Civil liberties groups and some students are raising questions about proposed protest rules under consideration by the Seattle Community College District, The Seattle Times reported. An extended Occupy protest at Seattle Central Community College last fall was seen by participants as a great example of public protest, but was an expensive public health challenge for the college. Most of the participants in the Occupy protest were not affiliated with the college. The rules under consideration would, among other things, require outside groups to tell the college 24 hours before a protest and limit the size of protest signs.
Susan Aldridge is resigning as president of University of Maryland University College -- but isn't explaining (nor is the University System of Maryland) why she was placed on leave last month. UMUC is among the more successful distance education institutions in the country, so Aldridge's departure has prompted widespread curiosity. In an interview, William E. Kirwan, chancellor of the system, said that Maryland law barred him from discussing anything in any employee's personnel record. But Kirwan seemed anxious to rebut reports that her departure might be linked to a complaint filed with the legislative auditor, or due to frustrations of UMUC faculty members in Asia. Kirwan said that he hasn't even seen the complaint filed with the auditor, and that some changes were made a while ago to deal with some concerns of the professors in Asia.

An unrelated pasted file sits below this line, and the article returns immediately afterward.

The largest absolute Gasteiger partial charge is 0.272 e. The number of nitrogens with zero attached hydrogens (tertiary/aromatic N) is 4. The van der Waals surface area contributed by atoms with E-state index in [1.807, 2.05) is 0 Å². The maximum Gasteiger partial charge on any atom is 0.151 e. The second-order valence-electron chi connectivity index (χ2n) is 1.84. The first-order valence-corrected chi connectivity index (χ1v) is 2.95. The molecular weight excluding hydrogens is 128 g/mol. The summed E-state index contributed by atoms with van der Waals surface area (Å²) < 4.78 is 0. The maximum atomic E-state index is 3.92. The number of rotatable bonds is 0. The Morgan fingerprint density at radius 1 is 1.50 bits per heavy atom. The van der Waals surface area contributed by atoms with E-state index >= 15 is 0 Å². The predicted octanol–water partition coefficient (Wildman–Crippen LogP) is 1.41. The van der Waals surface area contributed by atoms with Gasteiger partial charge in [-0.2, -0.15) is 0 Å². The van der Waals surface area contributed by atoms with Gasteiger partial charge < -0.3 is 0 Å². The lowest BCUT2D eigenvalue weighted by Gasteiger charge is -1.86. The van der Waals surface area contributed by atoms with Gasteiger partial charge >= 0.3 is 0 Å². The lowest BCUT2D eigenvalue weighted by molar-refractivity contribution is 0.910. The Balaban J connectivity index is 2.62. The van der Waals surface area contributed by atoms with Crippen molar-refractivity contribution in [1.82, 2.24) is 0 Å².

He also said that he supported recent changes to move UMUC away from a traditional semester calendar, and that he did not see major changes ahead in the educational philosophy of the university. "I think it has a unique role to play, and it is much admired around the country," he said. "Most states would like to have an institution like it."
Josef Dobes, the controversial education minister in the Czech Republic, is stepping down, Radio Prague reported. Dobes said he was leaving to protest budget cuts to his agency. Many students and academics in the country criticized his tenure in office, and particularly his plan to impose tuition at universities.
A student at Florida Atlantic University was physically removed from a class and then tased when she refused to get into a police car, following an in-class outburst that included expletives and statements about hurting people. The incident in class was filmed and posted to YouTube. (Warning: the video contains graphic language.)
A police report on the incident said that the student, a black female, started yelling at the instructor in class, saying things such as "white people suck, Jewish people who think this world is theirs which is not, I will fucking kill you at the Holocaust events all over the world." Many of her remarks involved racial slurs, and she called various people "sand niggers" and "white niggers." The police report said that a Taser was used on her when she refused to get into a police car.
The university released a statement from Charles Brown, vice president of student affairs. "In order to provide for the safety of all concerned, the student had to be physically removed from the classroom by two FAU employees. The FAU Police Department escorted the student off of campus property and transported her to a local hospital.... In light of today’s information, the dean of students is taking immediate action regarding this student." A university spokeswoman, citing confidentiality requirements, declined to say what action was taken.